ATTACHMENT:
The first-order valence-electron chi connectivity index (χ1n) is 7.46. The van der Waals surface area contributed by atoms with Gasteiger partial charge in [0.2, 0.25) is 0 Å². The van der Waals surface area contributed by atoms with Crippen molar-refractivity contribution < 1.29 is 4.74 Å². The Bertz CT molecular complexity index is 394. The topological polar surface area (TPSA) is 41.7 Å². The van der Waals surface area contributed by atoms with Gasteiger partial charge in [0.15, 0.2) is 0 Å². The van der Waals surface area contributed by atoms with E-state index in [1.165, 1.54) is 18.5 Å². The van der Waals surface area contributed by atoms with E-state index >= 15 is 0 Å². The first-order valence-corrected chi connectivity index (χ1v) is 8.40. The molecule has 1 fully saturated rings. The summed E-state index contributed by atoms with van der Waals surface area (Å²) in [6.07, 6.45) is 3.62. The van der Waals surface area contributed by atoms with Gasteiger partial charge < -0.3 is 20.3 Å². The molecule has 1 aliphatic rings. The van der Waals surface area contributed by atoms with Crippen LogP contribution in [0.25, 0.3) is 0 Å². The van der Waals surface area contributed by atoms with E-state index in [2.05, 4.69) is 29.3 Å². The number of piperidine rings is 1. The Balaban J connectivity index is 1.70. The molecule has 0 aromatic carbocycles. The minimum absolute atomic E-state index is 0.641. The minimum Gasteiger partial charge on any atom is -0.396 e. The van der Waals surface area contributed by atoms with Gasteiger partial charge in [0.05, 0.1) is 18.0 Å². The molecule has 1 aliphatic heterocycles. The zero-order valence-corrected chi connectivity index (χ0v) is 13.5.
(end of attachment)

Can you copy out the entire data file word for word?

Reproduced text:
The first-order valence-electron chi connectivity index (χ1n) is 7.46. The van der Waals surface area contributed by atoms with Gasteiger partial charge in [0.2, 0.25) is 0 Å². The van der Waals surface area contributed by atoms with Crippen molar-refractivity contribution < 1.29 is 4.74 Å². The Bertz CT molecular complexity index is 394. The topological polar surface area (TPSA) is 41.7 Å². The van der Waals surface area contributed by atoms with Gasteiger partial charge in [0.15, 0.2) is 0 Å². The van der Waals surface area contributed by atoms with E-state index in [1.165, 1.54) is 18.5 Å². The van der Waals surface area contributed by atoms with E-state index >= 15 is 0 Å². The first-order valence-corrected chi connectivity index (χ1v) is 8.40. The molecule has 1 fully saturated rings. The summed E-state index contributed by atoms with van der Waals surface area (Å²) in [6.07, 6.45) is 3.62. The van der Waals surface area contributed by atoms with Gasteiger partial charge < -0.3 is 20.3 Å². The molecule has 1 aliphatic rings. The van der Waals surface area contributed by atoms with Crippen LogP contribution in [0.25, 0.3) is 0 Å². The van der Waals surface area contributed by atoms with E-state index in [2.05, 4.69) is 29.3 Å². The number of piperidine rings is 1. The Balaban J connectivity index is 1.70. The molecule has 0 aromatic carbocycles. The minimum absolute atomic E-state index is 0.641. The minimum Gasteiger partial charge on any atom is -0.396 e. The van der Waals surface area contributed by atoms with Gasteiger partial charge in [0.05, 0.1) is 18.0 Å². The molecule has 1 aliphatic heterocycles. The zero-order valence-corrected chi connectivity index (χ0v) is 13.5.